The Big Gigs for week of Nov. 30

  • Article by: STAR TRIBUNE STAFF , Star Tribune
  • Updated: November 30, 2012 - 9:47 AM

Concert spotlights on Macklemore & Ryan Lewis, Public Enemy, KDWB Jingle Ball

Macklemore (Ben Haggerty) plays First Avenue Friday and Saturday.

Photo: Steven Dewall, Redferns

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HIP-HOP

Since Wiz Khalifa and Mac Miller drew 15,000 fans to this year's State Fair, it should be no surprise that two other grads of the local Soundset fest, Macklemore & Ryan Lewis, easily sold out two nights at First Ave. The Seattle-area MC/DJ duo is breaking big nationally with their second album, "The Heist." Part of the buzz is for the song "Same Love," a potent defense of gay rights and same-sex marriage that earned them headlines and a spot on "Ellen." That's just one of many dramatic cuts where Macklemore (real name: Ben Haggerty) gets way personal on us, just as he did at Soundset talking about his struggles with addiction. Dee-1 and Xperience open. (6:30 p.m. Fri.-Sat., First Avenue. Sold out.) Chris Riemenschneider

Applying the lyrical flair of a stylized text message to simplistic, soulless cadences, Bay Area brat-rapper Kreayshawn comes off like a brash, female Fresh Prince for the YouTube generation -- that is, if Will got booted from Bel Air Academy for slangin' weed out of a Lisa Frank backpack. In such songs as the 2011 viral smash "Gucci Gucci," she flashes faux-gangsta panache over glitter-bomb mall-cruisers. (7:30 p.m. Sun., Varsity Theater, 16-plus, $18-$20.) Michael Rietmulder

A should-be shoo-in for next year's Rock and Roll Hall of Fame inductions, Public Enemy is not just coasting in its silver anniversary year. The New York group that gave us three landmark albums in four controversy-filled years (1987-90) just dropped two strong and surprisingly fresh-sounding new records in a few short months. Titled "Most of My Heroes Still Don't Appear on No Stamps" and "Evil Empire of Everything," they arrived via a new independent platform that also includes the creation of the so-called Hip-Hop Gods Tour. PE masterminds Chuck D, Flavor Flav and Professor Griff will head up the show with a small army of other pioneers, including the X-Clan, Monie Love, Schooly D, Leaders of the New School and more. Read an interview with Chuck D in Sunday's Variety section. (9 p.m. Thu., First Avenue, $25.) Riemenschneider

POP/ROCK

Os Mutantes return, fresh off their appearance in Rolling Stone's list of the 10 greatest Latin Rock albums of all time, for their wild 1968 eponymous masterpiece. The Tropicalia-flavored Brazilian garage-rock band has gone through many eras and transformations, but it never lost that record's psychedelic coating. After developing a cultish fan base that included David Byrne and Kurt Cobain during an extended hiatus in the '80s and '90s, co-founding singer/guitarist Sérgio Dias Baptista rebirthed the band in 2006 and has made a handful of charmingly exotic new albums. A band of brothers curiously named Writer opens. (8 p.m. Fri., Cedar Cultural Center. All ages. $20-$25.) Riemenschneider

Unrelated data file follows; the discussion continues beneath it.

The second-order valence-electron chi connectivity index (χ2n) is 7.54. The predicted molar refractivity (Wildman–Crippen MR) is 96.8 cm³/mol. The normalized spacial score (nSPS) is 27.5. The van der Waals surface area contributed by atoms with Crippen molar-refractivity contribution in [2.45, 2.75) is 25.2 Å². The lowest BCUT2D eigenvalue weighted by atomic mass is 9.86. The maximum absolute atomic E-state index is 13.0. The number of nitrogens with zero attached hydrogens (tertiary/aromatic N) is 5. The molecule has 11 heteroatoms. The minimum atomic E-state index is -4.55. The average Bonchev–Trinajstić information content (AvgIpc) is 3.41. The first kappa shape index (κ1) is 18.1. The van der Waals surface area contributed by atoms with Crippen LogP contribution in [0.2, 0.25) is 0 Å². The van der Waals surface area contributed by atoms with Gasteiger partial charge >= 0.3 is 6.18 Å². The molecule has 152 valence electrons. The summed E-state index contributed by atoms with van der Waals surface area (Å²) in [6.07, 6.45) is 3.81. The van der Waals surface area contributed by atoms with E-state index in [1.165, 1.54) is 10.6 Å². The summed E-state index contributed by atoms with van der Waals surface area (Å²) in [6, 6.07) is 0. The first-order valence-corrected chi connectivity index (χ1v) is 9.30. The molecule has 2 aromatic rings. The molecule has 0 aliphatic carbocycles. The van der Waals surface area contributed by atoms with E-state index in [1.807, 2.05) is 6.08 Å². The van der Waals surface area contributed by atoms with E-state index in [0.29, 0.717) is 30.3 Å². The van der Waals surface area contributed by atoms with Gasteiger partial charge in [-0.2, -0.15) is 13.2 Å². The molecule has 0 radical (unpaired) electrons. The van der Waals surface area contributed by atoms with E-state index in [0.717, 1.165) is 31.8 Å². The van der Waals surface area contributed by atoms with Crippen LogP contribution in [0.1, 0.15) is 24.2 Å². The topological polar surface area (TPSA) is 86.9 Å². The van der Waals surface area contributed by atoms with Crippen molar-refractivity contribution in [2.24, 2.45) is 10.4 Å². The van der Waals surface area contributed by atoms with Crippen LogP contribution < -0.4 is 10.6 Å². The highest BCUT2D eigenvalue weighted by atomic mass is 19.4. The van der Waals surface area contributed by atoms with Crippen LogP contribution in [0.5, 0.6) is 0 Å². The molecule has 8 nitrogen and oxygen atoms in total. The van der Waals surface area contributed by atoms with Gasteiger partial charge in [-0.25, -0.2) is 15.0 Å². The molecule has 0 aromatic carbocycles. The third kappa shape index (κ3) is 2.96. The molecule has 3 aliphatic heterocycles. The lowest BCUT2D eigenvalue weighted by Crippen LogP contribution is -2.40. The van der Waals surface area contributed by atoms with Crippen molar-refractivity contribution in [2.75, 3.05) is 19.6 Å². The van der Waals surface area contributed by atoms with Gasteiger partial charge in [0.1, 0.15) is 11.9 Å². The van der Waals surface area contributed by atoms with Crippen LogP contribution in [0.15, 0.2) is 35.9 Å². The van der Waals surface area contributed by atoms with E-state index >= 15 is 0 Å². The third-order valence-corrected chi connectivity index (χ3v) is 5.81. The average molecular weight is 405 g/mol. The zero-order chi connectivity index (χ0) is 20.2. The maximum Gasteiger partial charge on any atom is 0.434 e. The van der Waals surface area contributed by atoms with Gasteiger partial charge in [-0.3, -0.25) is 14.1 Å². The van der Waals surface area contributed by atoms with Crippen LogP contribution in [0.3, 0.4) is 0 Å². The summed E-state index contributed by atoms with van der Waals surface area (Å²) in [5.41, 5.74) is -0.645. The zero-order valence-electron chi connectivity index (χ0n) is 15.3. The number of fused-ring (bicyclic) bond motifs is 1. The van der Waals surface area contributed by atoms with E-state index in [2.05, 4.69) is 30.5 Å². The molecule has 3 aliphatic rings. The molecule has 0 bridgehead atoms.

If you're bemoaning the lack of a local Pearl Jam gig over the past half-decade, try the Canadian alternative: The Tragically Hip. Seriously. These guys have a similar sound and DNA, and they're as famous in their native country as their Seattle counterparts. After a couple of dud albums, the quintet makes a return-to-form in the hard-hitting "Now for Plan A." Sample such tracks as "The Lookahead" and "Take Forever" to hear how much the Hip is still alive, or revisit such recently reissued albums as "Road Apples" and "Fully Completely" to see why they're so revered Up North. Please, though, leave the Maple Leaf jerseys at home. It's not a hockey game. (9 p.m. Fri., Mill City Nights. $30-$33.) Riemenschneider

Boasting a diverse cross-section of new local favorites, the Sounds Like Home concert also happens to be taking place at a cool venue for a great cause. A benefit for Minneapolis' family homeless shelter People Serving People, it features the leaders of last weekend's Replacements tribute show, lively pop/punkers the Melismatics, along with Dakota-packing soul-rock balladeer Alison Scott and her ace band. From the hip-hop scene, South Side rapper MaLLy is still basking in the powerful glow of his personal opus "The Last Great ...," while Muja Messiah and Maria Isa's duo Villa Rosa is taking shape as much more than just a side project. (7 p.m. Fri., Grain Belt Bottling House, 79 13th Av. NE., Mpls., $35-$50, www.PeopleServingPeople.org.) Riemenschneider

Local punk vets Birthday Suits unsheath their latest 7-inch -- an audio skirmish bottled in three airtight songs -- at a show that also serves as a release party for a book of tour/concert photos by sometimes Minneapolis picture-snapper Hiro Tanaka. Pink Mink, Teenage Moods, Jim and the French Vanilla and DJ Paddy Costello also perform. (10 p.m. Fri., Triple Rock, 18-plus, $8.) Rietmulder

Though this 'Sota-bred bass-head now calls California home, rising 23-year-old DJ Minnesota still proclaims his lake-state love while producing a melody-flecked blend of dubstep and glitch-hop. The real-life Christian Bauhofer's week-old "Altered States" EP embraces trap and ambient elements with the genre-tweaking nuance of Colorado contemporaries Pretty Lights, Big Gigantic and Paper Diamond. (9 p.m. Sat., the Loft at Barfly, 18-plus, $15-$20.) Rietmulder